Tom Palley uses an interesting analogy to get us to think about improving globalization:
The global economy has built a narrow gauge railroad and now needs to find a way to build a broad gauge replacement. That points to several directions, relevant for both the US and Europe. First, countries should stop building more narrow gauge track, which means no more trade agreements without high quality labor and environmental standards. Additionally, agreements must have exchange rate provisions guarding against currency manipulation and unfair competition based on undervalued exchange rates.
Second, the US and Europe should start cherry-picking the existing “narrow gauge” trade system and promote “broad gauge” trade agreements. For instance, they could negotiate a US - Europe Trans-Atlantic free trade agreement (TAFTA) that includes proper labor and environmental standards and exchange rate provisions. Similar agreements could be negotiated with Canada, Japan and South Korea. All of these countries would have little difficulty complying with standards, and together they comprise over eighty percent of the global economy. Such a trading bloc would quickly become a “broad gauge” magnet for other countries.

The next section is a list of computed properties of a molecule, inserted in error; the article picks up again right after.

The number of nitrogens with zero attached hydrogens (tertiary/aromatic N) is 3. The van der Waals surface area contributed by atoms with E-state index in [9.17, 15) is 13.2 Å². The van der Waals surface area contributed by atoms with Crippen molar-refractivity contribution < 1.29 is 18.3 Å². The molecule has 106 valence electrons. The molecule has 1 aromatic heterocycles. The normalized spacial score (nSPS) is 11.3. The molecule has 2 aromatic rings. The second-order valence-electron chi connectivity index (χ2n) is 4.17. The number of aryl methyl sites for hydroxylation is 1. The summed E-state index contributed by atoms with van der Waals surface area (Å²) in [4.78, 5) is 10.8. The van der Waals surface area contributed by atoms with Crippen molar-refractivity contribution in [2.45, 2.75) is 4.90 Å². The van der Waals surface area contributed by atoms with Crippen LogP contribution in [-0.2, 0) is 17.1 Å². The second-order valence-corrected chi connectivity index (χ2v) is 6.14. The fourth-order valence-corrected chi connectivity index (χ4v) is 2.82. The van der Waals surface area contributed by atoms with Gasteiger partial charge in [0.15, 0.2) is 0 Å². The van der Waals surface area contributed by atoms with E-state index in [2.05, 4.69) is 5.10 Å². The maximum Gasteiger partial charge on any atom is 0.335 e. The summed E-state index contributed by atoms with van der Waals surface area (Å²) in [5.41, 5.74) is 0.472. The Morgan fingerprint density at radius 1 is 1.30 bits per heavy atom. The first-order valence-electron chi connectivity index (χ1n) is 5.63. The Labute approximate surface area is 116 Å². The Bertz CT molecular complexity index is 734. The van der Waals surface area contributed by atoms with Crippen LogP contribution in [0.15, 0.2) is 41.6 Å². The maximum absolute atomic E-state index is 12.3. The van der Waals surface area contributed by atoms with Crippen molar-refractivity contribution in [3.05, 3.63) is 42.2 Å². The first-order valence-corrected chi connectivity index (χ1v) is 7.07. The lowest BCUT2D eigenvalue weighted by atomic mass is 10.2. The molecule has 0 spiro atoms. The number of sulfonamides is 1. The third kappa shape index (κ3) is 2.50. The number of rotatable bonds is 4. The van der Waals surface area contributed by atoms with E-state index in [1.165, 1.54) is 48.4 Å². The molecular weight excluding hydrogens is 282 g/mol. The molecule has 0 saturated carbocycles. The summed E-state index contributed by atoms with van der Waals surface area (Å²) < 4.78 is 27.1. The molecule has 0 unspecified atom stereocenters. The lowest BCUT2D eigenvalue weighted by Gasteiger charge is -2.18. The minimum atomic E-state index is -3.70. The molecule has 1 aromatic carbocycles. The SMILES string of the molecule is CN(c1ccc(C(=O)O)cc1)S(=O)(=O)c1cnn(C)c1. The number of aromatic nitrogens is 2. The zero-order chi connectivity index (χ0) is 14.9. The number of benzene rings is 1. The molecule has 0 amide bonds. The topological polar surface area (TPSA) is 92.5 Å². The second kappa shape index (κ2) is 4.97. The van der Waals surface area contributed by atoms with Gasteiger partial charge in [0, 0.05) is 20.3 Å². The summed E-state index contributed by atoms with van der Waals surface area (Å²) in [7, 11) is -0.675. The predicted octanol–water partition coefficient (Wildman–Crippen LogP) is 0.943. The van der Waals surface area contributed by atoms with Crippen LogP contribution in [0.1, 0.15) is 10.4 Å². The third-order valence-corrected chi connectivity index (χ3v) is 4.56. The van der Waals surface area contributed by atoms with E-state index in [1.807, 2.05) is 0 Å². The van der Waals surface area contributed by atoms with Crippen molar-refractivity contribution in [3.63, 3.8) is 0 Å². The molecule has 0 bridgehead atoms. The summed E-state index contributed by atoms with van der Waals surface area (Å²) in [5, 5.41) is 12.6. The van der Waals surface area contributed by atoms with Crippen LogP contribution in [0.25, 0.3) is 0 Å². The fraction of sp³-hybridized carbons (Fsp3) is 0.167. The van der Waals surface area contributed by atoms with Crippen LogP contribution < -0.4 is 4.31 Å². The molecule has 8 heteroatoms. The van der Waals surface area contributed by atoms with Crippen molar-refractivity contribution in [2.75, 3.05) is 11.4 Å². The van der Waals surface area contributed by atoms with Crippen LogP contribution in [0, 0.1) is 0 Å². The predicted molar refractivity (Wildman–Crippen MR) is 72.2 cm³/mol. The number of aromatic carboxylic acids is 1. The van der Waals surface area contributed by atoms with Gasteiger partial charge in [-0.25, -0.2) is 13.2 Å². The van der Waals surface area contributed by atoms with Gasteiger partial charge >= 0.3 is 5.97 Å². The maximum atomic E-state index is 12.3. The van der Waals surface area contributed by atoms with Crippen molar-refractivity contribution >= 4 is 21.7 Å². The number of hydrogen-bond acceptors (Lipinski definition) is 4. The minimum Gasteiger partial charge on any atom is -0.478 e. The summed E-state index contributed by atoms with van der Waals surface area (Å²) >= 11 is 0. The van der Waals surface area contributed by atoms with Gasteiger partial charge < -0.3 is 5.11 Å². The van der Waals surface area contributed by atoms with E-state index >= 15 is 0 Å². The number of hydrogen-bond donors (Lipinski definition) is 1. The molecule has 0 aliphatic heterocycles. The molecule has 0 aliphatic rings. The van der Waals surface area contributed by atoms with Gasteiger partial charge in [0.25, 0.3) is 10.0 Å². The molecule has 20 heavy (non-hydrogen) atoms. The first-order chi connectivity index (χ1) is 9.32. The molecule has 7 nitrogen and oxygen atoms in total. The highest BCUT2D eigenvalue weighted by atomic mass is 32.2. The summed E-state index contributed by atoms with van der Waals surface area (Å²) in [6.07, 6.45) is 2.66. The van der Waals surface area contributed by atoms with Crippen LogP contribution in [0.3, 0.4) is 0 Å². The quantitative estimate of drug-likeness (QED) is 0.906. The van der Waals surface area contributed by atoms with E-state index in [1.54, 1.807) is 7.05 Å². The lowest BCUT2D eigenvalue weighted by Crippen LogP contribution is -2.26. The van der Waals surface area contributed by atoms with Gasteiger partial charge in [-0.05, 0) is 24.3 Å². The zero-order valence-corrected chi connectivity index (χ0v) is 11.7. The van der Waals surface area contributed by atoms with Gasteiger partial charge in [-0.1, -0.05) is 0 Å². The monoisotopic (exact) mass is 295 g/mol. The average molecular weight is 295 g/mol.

Third, country shareholdings in the IMF and World Bank may in future be adjusted to reflect the greater contribution of developing countries to the global economy. If this happens, it should be part of a quid pro quo whereby the IMF and World Bank commit to promote labor and environmental standards.
The bottom line is that it is still possible to escape globalization lock-in. The key is replacing corporate sponsored downward competitive liberalization with progressive upward competitive harmonization.
And there is the rub. For one thing, where does harmonization start and stop? If it is OK to harmonize on labor, does that also make it OK to harmonize patent laws, and vice versa? And what exactly in labor do we harmonize? And for another, what if other countries do not want to harmonize their policy regimes with the U.S., because they feel this would hurt their own development prospects?
It seems to me that a robust international economic regime has got to leave enough room for different countries doing their own things. The push for economic globalization is narrowing that space--both from the left (labor harmonization) and the right (patents). So maybe the solution is to reconfigure the balance between international obligations and domestic policy space--and not to build more railroad tracks until we do so.